New business provides personalized care, at-home medical assistance
April 22, 2013
For two nurses who share the same life goal of helping people on a personal basis, the ability to start up their own business, RNs with Ease, was a dream come true.
Diane Miessler and Nancy Nolan, both registered nurse care managers, visit the homes of those in need of medical assistance once a week for $200 a month and also offer a 24/7 service for an additional $40 per visit for urgent situations.
"It's for families trying to keep track of somebody and also for the clients themselves, if they need someone to check in and interpret medical tests," Miessler said.
Nolan has experience working with cardiac surgery in the Intensive Care Unit, medical-surgical, and was most recently a hospice nurse until she decided to focus exclusively on RNs with Ease. She said she fell in love with nursing after a few months of working with patients and developing a bond with each individual patient.
"I became an aid and absolutely loved it because I love the people," Nolan said. "It never failed to amaze me how I could walk into each room and get to know every patient individually."
Miessler served in workplaces such as hospice and the emergency room and in fields like geropsychology, gastroenterology, and she currently works part time in a family practice clinic in Grass Valley.
The two worked together in 2008 at a hospice facility and connected on a personal and professional level.
"I really liked her, and patients really liked her," Nolan said. "She has a big heart. That's something we have in common."
RNs with Ease offers guidance to help patients understand doctor visits, medications and what certain symptoms may mean and also assists family members in need of know-how, caregiving and available resources.
"You see a lot of people out there who do not understand or realize what's going on or what their doctor says to them," Nolan said. "When you're a nurse in someone's home, you spend time and get an idea of what's really going on."
Miessler checks in with her neighbor, Leal Portis, 79, who overcame three types of lung cancer and a stroke, regularly to spend time with her and monitor her wellbeing.
"It's very emotionally relieving and nice to have social time," said Portis, who lives with a caretaker after her husband died in 2011. "I am going to try their suggestions."
Miessler said she wished the at-home option would have been available for her mother when her health was failing.
"It was so hard to know what was going on with her three hours away," said Miessler, who eventually moved her mother closer. "I tried to go down when I could, but it was hard to know what was going on, so a lot of our goal is to help people navigate the resources available so people can stay home, be safe and supported and stay out of the hospital."
The service can also help with balance and fall prevention therapy.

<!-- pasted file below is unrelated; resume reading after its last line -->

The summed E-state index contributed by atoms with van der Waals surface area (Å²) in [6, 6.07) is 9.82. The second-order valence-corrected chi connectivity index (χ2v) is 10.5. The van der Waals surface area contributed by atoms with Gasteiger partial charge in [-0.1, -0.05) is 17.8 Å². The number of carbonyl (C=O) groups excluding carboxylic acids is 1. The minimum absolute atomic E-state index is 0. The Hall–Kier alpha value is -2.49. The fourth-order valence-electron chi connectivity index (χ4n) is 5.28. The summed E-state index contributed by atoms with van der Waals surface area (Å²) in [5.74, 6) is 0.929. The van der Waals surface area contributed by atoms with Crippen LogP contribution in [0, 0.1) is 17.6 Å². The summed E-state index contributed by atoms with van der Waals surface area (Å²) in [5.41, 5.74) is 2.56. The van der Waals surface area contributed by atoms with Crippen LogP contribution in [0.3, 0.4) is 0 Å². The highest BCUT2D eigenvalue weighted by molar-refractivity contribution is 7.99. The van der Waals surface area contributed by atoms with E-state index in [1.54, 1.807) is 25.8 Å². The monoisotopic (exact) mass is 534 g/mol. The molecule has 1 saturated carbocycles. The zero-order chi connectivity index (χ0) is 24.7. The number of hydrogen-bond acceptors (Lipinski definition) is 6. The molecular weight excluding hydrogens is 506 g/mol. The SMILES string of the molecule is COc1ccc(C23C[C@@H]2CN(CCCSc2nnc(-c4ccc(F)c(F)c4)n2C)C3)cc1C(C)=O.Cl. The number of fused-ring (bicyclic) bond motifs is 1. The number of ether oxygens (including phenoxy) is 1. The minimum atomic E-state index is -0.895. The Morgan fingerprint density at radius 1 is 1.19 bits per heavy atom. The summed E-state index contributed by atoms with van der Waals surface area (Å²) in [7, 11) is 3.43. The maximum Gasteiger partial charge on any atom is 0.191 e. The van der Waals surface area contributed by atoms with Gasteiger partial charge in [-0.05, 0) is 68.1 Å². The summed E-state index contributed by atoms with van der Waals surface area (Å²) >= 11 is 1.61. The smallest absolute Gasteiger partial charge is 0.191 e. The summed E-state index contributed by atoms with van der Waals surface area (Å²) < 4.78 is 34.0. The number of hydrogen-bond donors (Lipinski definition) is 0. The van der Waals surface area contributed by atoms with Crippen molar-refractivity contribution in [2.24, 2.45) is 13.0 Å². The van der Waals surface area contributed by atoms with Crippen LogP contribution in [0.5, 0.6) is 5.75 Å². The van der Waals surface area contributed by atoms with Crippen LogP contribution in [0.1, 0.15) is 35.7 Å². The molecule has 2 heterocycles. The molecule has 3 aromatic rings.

"A lot of people don't know the red flags or don't have their medicines straight, if they're ordering something new, don't stop the last ones, and just things of that sort," Miessler said. "We can also keep their strength up and offer balance training and fall prevention, so people can stay at home as long as they can."
The RN care managers are also able to assess health and symptoms, view and organize medicine, help to make an appointment with a doctor or family and can interpret and communicate with family, Miessler said, as well as transport those who are fairly ambulatory.
The services offered also include nutritional counseling, something Miessler is personally familiar with after she experienced gestational diabetes during her second pregnancy.
"We can do diabetic management and ideas for ways to eat that are better for diabetes," Miessler said. "We can also do screening for high blood pressure, wound care, bowel and bladder management, catheters, anything in our scope, which is pretty big."
For those who wish to avoid doctor visits, RNs with Ease offers an additional form of care.
"Some people don't want to go or haven't had good experiences with medical professionals and shy away from doctors visits," Nolan said. "When they have assistance, they can be in a much safer situation for their health."
Those who are limited to a certain number of visits under Medicare can also find unlimited options with RNs with Ease.
"Medicare visits become less and less all the time, and it leaves people hanging, and they need some additional care," Nolan said.
After business becomes consistent, Miessler and Nolan also plan to help those who require monetary assistance.
"We can take a percentage or something like that," Nolan said. "When we were originally coming up with prices, we didn't know what to charge. It was hard to figure out. We really just love the job and the people … even the curmudgeonly ones," she said, smiling.
With the business, the nurses can avoid the challenges of nursing homes with difficult insurance companies, management and high numbers of patients, and with the service can instead offer as much personal attention as possible.
"What's great is we will really be able to totally focus on people and what they really need," Nolan said. "We are really looking forward to helping people."
To contact RNs with Ease or arrange a free consultation, call 530-272-0808.
"I just think having somebody with medical experience, checking in and offering that kind of support and social contact can make a big difference," Miessler said. "And we love our patients."
To contact Staff Writer Jennifer Terman, email jterman@ or call 530-477-4230.